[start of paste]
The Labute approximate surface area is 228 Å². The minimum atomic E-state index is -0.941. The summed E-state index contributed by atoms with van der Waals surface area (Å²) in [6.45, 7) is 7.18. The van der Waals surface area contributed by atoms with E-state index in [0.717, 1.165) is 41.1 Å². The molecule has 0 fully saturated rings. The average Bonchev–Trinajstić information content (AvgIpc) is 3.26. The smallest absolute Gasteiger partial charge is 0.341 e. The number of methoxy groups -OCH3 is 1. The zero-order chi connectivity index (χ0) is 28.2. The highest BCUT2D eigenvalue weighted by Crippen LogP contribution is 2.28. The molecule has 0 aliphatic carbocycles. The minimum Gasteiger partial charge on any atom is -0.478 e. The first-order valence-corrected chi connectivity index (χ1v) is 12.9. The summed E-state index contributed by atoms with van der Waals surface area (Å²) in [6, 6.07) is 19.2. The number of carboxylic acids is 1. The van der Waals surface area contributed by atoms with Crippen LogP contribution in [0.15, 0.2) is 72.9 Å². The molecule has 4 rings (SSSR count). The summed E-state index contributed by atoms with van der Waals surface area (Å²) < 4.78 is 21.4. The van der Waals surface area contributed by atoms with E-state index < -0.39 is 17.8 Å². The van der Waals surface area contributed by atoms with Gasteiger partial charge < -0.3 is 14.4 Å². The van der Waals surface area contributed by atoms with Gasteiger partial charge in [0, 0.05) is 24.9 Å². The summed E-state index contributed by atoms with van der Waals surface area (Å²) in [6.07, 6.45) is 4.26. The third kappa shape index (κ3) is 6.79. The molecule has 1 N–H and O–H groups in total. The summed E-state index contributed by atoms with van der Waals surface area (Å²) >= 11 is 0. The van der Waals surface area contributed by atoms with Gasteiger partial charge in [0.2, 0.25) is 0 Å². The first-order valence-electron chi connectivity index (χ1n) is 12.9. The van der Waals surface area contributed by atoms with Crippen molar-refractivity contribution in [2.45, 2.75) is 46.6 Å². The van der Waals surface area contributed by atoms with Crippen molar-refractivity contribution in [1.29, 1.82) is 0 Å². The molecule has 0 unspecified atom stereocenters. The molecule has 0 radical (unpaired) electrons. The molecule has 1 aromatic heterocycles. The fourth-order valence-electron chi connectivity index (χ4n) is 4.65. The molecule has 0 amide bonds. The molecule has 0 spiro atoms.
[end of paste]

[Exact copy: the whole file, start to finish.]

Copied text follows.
The Labute approximate surface area is 228 Å². The minimum atomic E-state index is -0.941. The summed E-state index contributed by atoms with van der Waals surface area (Å²) in [6.45, 7) is 7.18. The van der Waals surface area contributed by atoms with E-state index in [0.717, 1.165) is 41.1 Å². The molecule has 0 fully saturated rings. The average Bonchev–Trinajstić information content (AvgIpc) is 3.26. The smallest absolute Gasteiger partial charge is 0.341 e. The number of methoxy groups -OCH3 is 1. The zero-order chi connectivity index (χ0) is 28.2. The highest BCUT2D eigenvalue weighted by Crippen LogP contribution is 2.28. The molecule has 0 aliphatic carbocycles. The minimum Gasteiger partial charge on any atom is -0.478 e. The first-order valence-corrected chi connectivity index (χ1v) is 12.9. The summed E-state index contributed by atoms with van der Waals surface area (Å²) in [6, 6.07) is 19.2. The number of carboxylic acids is 1. The van der Waals surface area contributed by atoms with Crippen LogP contribution in [0.15, 0.2) is 72.9 Å². The molecule has 4 rings (SSSR count). The summed E-state index contributed by atoms with van der Waals surface area (Å²) < 4.78 is 21.4. The van der Waals surface area contributed by atoms with E-state index < -0.39 is 17.8 Å². The van der Waals surface area contributed by atoms with Gasteiger partial charge < -0.3 is 14.4 Å². The van der Waals surface area contributed by atoms with Gasteiger partial charge in [0, 0.05) is 24.9 Å². The summed E-state index contributed by atoms with van der Waals surface area (Å²) in [6.07, 6.45) is 4.26. The third kappa shape index (κ3) is 6.79. The molecule has 1 N–H and O–H groups in total. The summed E-state index contributed by atoms with van der Waals surface area (Å²) >= 11 is 0. The van der Waals surface area contributed by atoms with Gasteiger partial charge in [0.2, 0.25) is 0 Å². The first-order valence-electron chi connectivity index (χ1n) is 12.9. The van der Waals surface area contributed by atoms with Crippen molar-refractivity contribution in [2.45, 2.75) is 46.6 Å². The van der Waals surface area contributed by atoms with Crippen molar-refractivity contribution in [1.29, 1.82) is 0 Å². The molecule has 0 unspecified atom stereocenters. The molecule has 0 radical (unpaired) electrons. The molecule has 1 aromatic heterocycles. The fourth-order valence-electron chi connectivity index (χ4n) is 4.65. The molecule has 0 amide bonds. The molecule has 0 spiro atoms.